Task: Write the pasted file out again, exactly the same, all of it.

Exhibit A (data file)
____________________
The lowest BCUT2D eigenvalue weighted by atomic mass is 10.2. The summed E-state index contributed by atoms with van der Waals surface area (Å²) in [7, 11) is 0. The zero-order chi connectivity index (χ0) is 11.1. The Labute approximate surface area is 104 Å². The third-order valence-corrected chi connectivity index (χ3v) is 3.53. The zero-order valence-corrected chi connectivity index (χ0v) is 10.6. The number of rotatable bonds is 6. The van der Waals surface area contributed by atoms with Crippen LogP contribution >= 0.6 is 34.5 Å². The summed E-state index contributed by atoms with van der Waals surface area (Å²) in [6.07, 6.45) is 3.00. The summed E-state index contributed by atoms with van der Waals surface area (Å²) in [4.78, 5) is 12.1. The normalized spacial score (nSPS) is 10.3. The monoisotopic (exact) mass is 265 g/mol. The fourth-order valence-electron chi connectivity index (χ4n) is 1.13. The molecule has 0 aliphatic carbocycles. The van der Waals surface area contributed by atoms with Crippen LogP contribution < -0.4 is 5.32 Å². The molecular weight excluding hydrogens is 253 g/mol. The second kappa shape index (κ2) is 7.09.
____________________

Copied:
The lowest BCUT2D eigenvalue weighted by atomic mass is 10.2. The summed E-state index contributed by atoms with van der Waals surface area (Å²) in [7, 11) is 0. The zero-order chi connectivity index (χ0) is 11.1. The Labute approximate surface area is 104 Å². The third-order valence-corrected chi connectivity index (χ3v) is 3.53. The zero-order valence-corrected chi connectivity index (χ0v) is 10.6. The number of rotatable bonds is 6. The van der Waals surface area contributed by atoms with Crippen LogP contribution >= 0.6 is 34.5 Å². The summed E-state index contributed by atoms with van der Waals surface area (Å²) in [6.07, 6.45) is 3.00. The summed E-state index contributed by atoms with van der Waals surface area (Å²) in [4.78, 5) is 12.1. The normalized spacial score (nSPS) is 10.3. The monoisotopic (exact) mass is 265 g/mol. The fourth-order valence-electron chi connectivity index (χ4n) is 1.13. The molecule has 0 aliphatic carbocycles. The van der Waals surface area contributed by atoms with Crippen LogP contribution < -0.4 is 5.32 Å². The molecular weight excluding hydrogens is 253 g/mol. The second kappa shape index (κ2) is 7.09.